Does task affordance moderate age-related deficits in strategy production?

Sara Bottiroli, John Dunlosky, Kate Guerini, Elena Cavallini, Christopher Hertzog

Research output: Contribution to journalArticlepeer-review


According to the task-affordance hypothesis, people will be more likely to use a specific strategy as tasks more readily afford its use. To evaluate this hypothesis, we examined the degree to which older and younger adults used a self-testing strategy to learn items, because previous studies suggest that age-related differences in the use of this powerful strategy vary across tasks. These tasks (words affixed to a board vs. pairs on flashcards) differentially afford the use of the self-testing strategy and may moderate the age-related effects on strategy use. Participants performed a recall-readiness task in which they continued to study items until they were ready for the criterion test. As predicted, self testing was used less often on tasks that least afforded its use. Namely, participants used self testing less when they studied single words affixed to a board than when they studied pairs on flashcards. Most important, age-related deficits in strategy use were greater for the former task and nonexistent for the latter one, suggesting that task affordance moderates age differences in strategy use.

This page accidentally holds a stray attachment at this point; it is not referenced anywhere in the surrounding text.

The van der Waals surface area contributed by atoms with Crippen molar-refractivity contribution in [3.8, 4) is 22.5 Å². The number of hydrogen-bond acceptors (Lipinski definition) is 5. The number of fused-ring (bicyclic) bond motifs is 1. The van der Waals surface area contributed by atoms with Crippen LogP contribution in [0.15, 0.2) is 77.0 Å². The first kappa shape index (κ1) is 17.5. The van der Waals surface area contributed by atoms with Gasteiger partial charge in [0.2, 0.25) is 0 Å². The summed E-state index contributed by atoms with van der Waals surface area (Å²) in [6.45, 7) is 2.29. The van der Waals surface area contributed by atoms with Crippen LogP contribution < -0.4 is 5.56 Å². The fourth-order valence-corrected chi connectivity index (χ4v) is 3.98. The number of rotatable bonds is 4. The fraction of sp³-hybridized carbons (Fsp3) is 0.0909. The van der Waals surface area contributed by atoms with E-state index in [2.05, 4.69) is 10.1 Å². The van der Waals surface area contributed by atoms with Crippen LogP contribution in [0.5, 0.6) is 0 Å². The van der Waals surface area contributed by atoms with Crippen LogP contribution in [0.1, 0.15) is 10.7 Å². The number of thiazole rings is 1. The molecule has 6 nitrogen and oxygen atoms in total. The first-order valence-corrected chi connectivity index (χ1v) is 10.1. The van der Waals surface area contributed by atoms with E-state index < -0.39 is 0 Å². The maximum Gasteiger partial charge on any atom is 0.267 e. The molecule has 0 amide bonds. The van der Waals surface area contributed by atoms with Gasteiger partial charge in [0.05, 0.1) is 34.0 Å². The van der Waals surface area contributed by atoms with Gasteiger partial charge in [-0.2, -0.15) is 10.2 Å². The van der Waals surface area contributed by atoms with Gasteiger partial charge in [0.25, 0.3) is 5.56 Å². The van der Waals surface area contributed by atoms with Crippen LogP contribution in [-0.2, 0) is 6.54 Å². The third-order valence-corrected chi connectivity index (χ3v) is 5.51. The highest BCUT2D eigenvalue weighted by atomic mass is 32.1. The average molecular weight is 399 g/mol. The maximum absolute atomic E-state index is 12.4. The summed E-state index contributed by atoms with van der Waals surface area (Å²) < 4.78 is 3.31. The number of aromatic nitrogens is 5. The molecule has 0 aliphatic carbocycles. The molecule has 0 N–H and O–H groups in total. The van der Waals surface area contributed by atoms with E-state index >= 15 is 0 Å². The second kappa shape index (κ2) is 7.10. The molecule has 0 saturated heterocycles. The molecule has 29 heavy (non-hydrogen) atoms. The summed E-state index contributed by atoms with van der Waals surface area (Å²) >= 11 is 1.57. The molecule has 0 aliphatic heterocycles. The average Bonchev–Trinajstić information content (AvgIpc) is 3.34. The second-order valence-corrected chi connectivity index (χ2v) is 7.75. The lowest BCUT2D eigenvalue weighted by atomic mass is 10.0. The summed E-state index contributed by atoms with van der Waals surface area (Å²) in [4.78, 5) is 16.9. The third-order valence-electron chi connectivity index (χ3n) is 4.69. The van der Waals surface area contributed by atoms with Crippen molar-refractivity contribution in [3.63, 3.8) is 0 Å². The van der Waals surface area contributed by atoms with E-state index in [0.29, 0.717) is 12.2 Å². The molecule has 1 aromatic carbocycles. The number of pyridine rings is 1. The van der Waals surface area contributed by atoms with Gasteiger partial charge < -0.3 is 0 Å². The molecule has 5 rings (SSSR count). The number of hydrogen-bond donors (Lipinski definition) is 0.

Original languageEnglish
Pages (from-to)591-602
Number of pages12
JournalNeuropsychology, development, and cognition. Section B, Aging, neuropsychology and cognition
Issue number5
Publication statusPublished - Sept 2010


  • Aging
  • Memory
  • Self-testing
  • Strategy
  • Task-affordance

ASJC Scopus subject areas

  • Neuropsychology and Physiological Psychology
  • Experimental and Cognitive Psychology
  • Psychiatry and Mental health
  • Geriatrics and Gerontology


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